$100 bucks is chump change to the MEGA-boats engaged in industrial scale strip mining of the ocean floor... not enough of a deterrent to make them change their ways.

    Make it $500 or $1000 and I'd bet the bycatch problem would eventually sort itself out.
    Fines like this do just the opposite - they promote illegal activity with the amount of money involved. It is much better to work with other solutions which are incentives to release or not catch non-targeted stocks.

    Relative to the methods I would not put much stock in scale pattern analysis. It has been shown to be very inaccurate in a number of locations. Genetics is much better if the standards are complete.

  8. #8

    Default What can realistically be accomplished by a fine?

    While I promised myself I would stay away from this one, I'm not so sure that fines wouldn't be a deterrent. I personally think that they would for a good number of people. Would there be illegal activity? Certainly, there is no question about it. But going as far as saying that fines promote illegal activity? That is kind of out there I think.

    Yet, with that said, I don't know how much actual difference having a fine would really make, but as DOC pointed out, if it hurt bad enough, fishermen would definitately try much harder to avoid even getting near Chinook stocks. And while I say this, I really struggle to see how this would even work, or even could work. Yet, something has to be done. The real questions is, what?

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    Thumbs down shut em down

    By catch of any species is a messy buiziness. Small fines do`nt mean do do to a big trawler company grossing millions. I say identify the by catch stocks with genetics set caps and shut em down when the cap is reached. The by catch of herring by trawlers targeting cod and pollock in some bays of Kodiak Is. often excedes the herring fishery allowable harvest. That really sucks.

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    All you would have to do is put some Game and Fish peeps on the ships. As soon as the bycatch limit is hit the fishery shuts down. They would figure it out in a hurry how to avoid Kings. Right now its not a priority for them so i dont think they are doing all they can to avoid killing kings. As soon as you attach a BIG monetary ding for to many kings it would become priority number one and things would change in a hurry. How big are the kings they get out there as bycatch?

  11. #11

    Default

    I'm not really sure what to say about the issue, to be honest with you. So many people depend the ocean to make a living that you can't really help one user group without screwing another. You'd think with fines or a low quota that the trawlers would figure out a new system for getting the fish they are targeting.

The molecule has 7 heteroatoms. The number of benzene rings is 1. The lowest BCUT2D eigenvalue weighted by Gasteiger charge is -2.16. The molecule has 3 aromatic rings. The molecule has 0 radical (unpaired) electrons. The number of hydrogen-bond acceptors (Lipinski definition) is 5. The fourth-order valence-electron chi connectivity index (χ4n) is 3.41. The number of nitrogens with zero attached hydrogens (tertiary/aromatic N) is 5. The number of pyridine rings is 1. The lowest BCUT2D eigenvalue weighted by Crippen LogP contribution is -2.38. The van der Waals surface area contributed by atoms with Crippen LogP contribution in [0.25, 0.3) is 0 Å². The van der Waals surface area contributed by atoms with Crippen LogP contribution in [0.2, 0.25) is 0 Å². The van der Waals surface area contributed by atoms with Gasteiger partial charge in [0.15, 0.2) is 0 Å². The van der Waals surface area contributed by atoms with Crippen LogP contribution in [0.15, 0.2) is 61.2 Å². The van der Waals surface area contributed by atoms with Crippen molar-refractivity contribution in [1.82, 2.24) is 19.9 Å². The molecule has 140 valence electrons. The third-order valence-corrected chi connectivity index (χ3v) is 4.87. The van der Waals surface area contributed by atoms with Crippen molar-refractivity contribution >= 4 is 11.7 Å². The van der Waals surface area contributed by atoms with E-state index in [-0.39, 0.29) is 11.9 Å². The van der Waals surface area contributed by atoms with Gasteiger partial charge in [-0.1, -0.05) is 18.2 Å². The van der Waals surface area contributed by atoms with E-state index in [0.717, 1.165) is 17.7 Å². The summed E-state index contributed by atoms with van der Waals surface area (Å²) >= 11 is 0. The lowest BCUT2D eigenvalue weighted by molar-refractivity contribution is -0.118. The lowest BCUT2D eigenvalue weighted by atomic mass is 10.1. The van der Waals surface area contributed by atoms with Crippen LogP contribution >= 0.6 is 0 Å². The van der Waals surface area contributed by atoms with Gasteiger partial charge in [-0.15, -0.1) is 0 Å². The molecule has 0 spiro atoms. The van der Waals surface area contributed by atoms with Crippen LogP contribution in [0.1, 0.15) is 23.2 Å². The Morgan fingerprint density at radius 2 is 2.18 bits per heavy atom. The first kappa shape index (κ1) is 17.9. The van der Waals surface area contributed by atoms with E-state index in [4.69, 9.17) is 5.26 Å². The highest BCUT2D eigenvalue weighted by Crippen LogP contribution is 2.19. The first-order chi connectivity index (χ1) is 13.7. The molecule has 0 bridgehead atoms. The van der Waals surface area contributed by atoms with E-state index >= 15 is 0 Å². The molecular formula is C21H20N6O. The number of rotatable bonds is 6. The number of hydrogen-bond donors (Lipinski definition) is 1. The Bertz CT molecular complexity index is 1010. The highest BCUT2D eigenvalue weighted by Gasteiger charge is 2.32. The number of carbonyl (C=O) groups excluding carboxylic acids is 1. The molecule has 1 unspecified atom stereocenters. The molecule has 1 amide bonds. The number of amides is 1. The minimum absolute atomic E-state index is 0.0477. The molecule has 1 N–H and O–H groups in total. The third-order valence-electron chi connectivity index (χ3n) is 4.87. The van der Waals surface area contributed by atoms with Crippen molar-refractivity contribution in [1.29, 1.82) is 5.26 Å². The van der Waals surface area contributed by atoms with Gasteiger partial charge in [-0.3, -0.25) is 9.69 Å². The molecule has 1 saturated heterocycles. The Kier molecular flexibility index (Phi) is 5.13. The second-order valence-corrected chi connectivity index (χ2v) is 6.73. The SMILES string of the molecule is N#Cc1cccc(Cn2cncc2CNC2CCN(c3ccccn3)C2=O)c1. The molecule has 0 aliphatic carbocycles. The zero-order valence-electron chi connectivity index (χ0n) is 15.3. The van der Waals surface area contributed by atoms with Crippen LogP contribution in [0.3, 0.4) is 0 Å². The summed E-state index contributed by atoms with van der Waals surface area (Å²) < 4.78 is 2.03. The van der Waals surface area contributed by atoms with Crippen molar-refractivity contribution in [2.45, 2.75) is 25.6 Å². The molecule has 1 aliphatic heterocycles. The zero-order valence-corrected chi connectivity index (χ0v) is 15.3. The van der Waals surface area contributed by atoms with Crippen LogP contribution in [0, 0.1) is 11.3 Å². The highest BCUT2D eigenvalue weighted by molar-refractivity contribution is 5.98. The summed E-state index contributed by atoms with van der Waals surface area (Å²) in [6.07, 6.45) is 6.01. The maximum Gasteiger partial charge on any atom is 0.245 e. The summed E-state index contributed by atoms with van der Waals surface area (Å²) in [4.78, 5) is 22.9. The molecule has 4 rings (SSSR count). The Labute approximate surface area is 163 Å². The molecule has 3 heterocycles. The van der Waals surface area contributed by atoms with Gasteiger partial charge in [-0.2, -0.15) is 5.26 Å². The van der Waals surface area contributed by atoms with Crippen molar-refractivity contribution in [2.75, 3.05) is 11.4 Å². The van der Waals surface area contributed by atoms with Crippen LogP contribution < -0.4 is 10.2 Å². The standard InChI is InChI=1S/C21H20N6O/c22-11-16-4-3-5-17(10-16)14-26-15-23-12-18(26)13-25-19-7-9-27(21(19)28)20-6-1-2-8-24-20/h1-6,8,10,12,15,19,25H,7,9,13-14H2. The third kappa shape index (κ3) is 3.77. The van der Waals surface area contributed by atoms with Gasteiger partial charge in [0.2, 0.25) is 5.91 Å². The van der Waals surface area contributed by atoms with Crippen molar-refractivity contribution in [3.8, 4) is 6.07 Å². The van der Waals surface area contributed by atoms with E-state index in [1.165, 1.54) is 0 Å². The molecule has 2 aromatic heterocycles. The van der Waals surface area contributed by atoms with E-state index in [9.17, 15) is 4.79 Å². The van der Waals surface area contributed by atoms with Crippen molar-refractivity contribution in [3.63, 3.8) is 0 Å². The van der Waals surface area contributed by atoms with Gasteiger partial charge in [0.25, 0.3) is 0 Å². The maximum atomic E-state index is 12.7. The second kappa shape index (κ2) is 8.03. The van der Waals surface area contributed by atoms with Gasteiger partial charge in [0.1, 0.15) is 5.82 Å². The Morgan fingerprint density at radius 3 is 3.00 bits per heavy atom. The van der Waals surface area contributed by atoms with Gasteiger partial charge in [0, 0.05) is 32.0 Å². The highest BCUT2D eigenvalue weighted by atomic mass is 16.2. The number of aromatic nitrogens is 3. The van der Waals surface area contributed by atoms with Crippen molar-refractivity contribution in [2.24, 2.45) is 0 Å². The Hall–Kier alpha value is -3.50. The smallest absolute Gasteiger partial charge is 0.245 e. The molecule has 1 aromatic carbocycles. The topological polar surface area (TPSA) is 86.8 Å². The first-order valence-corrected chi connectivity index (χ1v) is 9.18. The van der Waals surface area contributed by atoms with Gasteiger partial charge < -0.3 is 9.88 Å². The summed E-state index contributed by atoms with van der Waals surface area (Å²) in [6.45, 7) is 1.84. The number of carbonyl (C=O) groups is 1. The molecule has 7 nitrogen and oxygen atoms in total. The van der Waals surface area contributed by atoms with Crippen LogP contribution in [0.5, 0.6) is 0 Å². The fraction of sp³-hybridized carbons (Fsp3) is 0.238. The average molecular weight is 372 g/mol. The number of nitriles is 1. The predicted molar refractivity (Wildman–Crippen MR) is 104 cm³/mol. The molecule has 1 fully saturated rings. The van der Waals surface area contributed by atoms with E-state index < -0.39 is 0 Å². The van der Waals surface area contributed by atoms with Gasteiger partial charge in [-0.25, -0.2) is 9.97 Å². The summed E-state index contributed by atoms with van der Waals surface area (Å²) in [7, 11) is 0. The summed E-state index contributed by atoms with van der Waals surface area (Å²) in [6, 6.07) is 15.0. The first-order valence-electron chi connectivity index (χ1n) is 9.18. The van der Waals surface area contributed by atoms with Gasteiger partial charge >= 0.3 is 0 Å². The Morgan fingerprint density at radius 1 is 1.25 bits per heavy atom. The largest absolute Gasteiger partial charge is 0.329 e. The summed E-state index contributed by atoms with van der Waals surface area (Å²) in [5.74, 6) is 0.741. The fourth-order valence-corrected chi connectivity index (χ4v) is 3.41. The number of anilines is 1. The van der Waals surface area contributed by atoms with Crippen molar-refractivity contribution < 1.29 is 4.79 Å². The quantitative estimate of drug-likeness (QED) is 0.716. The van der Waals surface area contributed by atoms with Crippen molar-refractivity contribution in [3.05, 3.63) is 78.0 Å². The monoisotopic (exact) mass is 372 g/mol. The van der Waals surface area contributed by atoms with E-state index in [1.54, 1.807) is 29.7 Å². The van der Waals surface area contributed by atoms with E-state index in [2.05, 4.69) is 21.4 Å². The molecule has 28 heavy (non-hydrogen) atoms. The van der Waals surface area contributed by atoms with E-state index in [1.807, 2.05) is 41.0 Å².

But I've got a bad feeling that one of these years, the kings just are not going to show up, and then everybody will get shut down. Looks like we are in for another rough king year for ocean fishing in SE AK. I really hope I'm wrong.

  12. #12

    Default

    Quote Originally Posted by kgpcr View Post
    All you would have to do is put some Game and Fish peeps on the ships. As soon as the bycatch limit is hit the fishery shuts down. They would figure it out in a hurry how to avoid Kings. Right now its not a priority for them so i dont think they are doing all they can to avoid killing kings. As soon as you attach a BIG monetary ding for to many kings it would become priority number one and things would change in a hurry. How big are the kings they get out there as bycatch?
    A fish biologist management guy who I'm friends with told me that they are a very good sized king they have been catching on average. I don't think they count the little kings they catch. (under 28")

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    Member willphish4food's Avatar
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    Default tail that wags

    Money is the tail that wags the dog. The Pollock fishery is the biggest single money fishery in the state. What motivation does the state have to restrict or risk alienating the prosecutors of this fishery?

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    Default misinformation

    There is so much misinformation on this page it's no wonder people get stirred up.

    For the record, I'm a salmon gillnetter who depends on chinook for part of my income so I care about this bycatch issue.

    First,

    fishNphysician wrote, "$100 bucks is chump change to the MEGA-boats engaged in industrial scale strip mining of the ocean floor"

    Pollock fishing is mid-water not ocean floor fishing. The main bycatch I've seen is sleeper sharks, chinook and chum salmon, and squid. There is a little P cod and other fish, but it's a relatively clean fishery. For the amount of pollack caught, the bycatch is very small. That is little comfort to people who depend on the salmon for subsistence or income tho and the amount of pollock caught is very large so the salmon bycatch becomes a serious concern.